Stromboli is the story of a sinner who receives God's grace. But Rossellini does not show the odyssey of a conversion, with its hesitation, remorse, hopes, and slow and continual victories over oneself. God's majesty shines here with such a hard and terrible brilliancy that no human conscience could bear even the dullest reflection of it. This grand Catholic film solemnly unravels its exterior pomp and shows nothing of interior life, except what we are left to imagine of the hideous motives of a soul sensitive to the call of the world. The heroine of Stromboli is brought to a savage island by a man whom she married for ulterior motives and who forces her to share his austere fisherman's life. Like a trapped animal, the heroine spares us none of her lamentable struggles. We contemplate her with disgust, never sympathy. This weak creature seemed just the type to touch us. Yet, the most disinterested movements, the feelings of disgust and the delicacies of the fragile, protected woman, are nothing here but the mark of a sordid appetite for a comfortable life and only persuade us all the more of her fundamental abjection. God's boundless mercy is shown by the absurdity of his pardon for her, just as the mystery of reprobation is shown by the incommensurability of the punishment with the crime. He pardons at the moment when man, turning himself into an administrator of justice, makes insensitivity a rule.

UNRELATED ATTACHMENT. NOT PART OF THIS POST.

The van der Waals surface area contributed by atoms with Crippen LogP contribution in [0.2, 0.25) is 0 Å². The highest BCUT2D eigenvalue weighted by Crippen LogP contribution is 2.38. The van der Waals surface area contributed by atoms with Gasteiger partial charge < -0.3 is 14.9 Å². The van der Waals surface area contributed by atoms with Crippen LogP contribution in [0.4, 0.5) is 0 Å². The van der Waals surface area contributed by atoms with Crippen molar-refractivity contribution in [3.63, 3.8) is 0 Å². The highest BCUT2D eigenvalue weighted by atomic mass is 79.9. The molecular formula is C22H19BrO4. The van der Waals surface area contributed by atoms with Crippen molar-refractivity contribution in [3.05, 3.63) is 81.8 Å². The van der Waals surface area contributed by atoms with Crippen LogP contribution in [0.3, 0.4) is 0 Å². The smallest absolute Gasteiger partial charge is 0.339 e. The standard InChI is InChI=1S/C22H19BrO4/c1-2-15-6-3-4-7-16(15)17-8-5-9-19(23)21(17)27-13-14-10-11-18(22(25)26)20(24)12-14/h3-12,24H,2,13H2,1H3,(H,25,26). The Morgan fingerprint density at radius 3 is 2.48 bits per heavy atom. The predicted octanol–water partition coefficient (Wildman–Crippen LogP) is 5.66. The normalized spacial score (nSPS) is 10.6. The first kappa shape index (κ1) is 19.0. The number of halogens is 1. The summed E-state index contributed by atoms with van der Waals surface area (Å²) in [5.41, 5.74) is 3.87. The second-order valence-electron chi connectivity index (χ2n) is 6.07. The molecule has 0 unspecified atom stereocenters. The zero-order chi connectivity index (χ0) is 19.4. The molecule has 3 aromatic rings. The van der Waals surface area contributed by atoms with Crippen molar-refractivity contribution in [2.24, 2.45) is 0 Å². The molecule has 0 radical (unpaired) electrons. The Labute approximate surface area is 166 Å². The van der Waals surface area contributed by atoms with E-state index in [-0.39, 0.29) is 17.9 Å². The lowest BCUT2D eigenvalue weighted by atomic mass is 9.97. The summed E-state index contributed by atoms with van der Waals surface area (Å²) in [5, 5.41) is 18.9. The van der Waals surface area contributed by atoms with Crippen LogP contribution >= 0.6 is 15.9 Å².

I will therefore comment on the biblical verse that Rossellini gives as an epigraph to his work: "I am sought by them that asked not for me; I am found by them that sought me not" (Isaiah 65, quoted by St. Paul). Everyone is free to find other aspects to this film. As for me, I see only a few works that in our time have as magnificently, as directly, exalted the Christian idea of grace, works that, without rhetoric, simply by the evidence of what we are shown, proclaim more loudly man's misery without God. Perhaps of all the arts, film is the only one today that knows how to walk without faltering on these high summits and with all the magnificence required, the only one that still leaves room for the aesthetic category of the sublime elsewhere discarded because of an excusable sense of modesty. Since Victor Hugo's voice was silenced, what writer would dare not banish the words magnificent, terrifying, or grandiose from his pen? The poetic beauty of Stromboli borrows none of the pomp of the verb or the metaphor and thus does not fear an abuse of their power. The idea and the symbol are so indistinguishable that we no longer question the artifice of the person who united them for us. God's grandeur springs not from the mouths that speak of him but from the actual presence of the volcano, the lava, the waves, and the Italian shore, which the beautiful foreigner in her beach outfit desecrates with her awkward, Nordic-girl grace. Perhaps the filmmaker's conscientiousness led Rossellini beyond his intentions as an author. We feel he has some pity for the creature whose fall he portrays, and we often fear that he will succumb to the base pity that earlier caused some Italian films to be successful. To attribute his discomfort to a exaggerated concern with formal research would be to fail to recognize the deeper sense of modem art. American literature today, whose influence on postwar Italian filmmakers we know, is one of the most brilliant illustrations of the Nietzschean myth of the "death of God." Each being, each event, is clad only in the charm of its pure existence. What is must be, in a world in which all hierarchy of religious or moral values is deliberately cast off. We can imagine the temptation of a philosophy that seems exactly suited to the filmmaker's purpose. Giving in to this temptation would mean failing to recognize that the portrayal of the small, true fact - "realism" - is the requirement of an art whose very existence is paradoxical, but poetry, song, its end. And what other subject would be more immediately poetic? We condemn Rossellini only for having given too much to the literary objects that he admires and for having sacrificed a bit of the tradition of Gance and of Eisenstein to the false gods of Caldwell.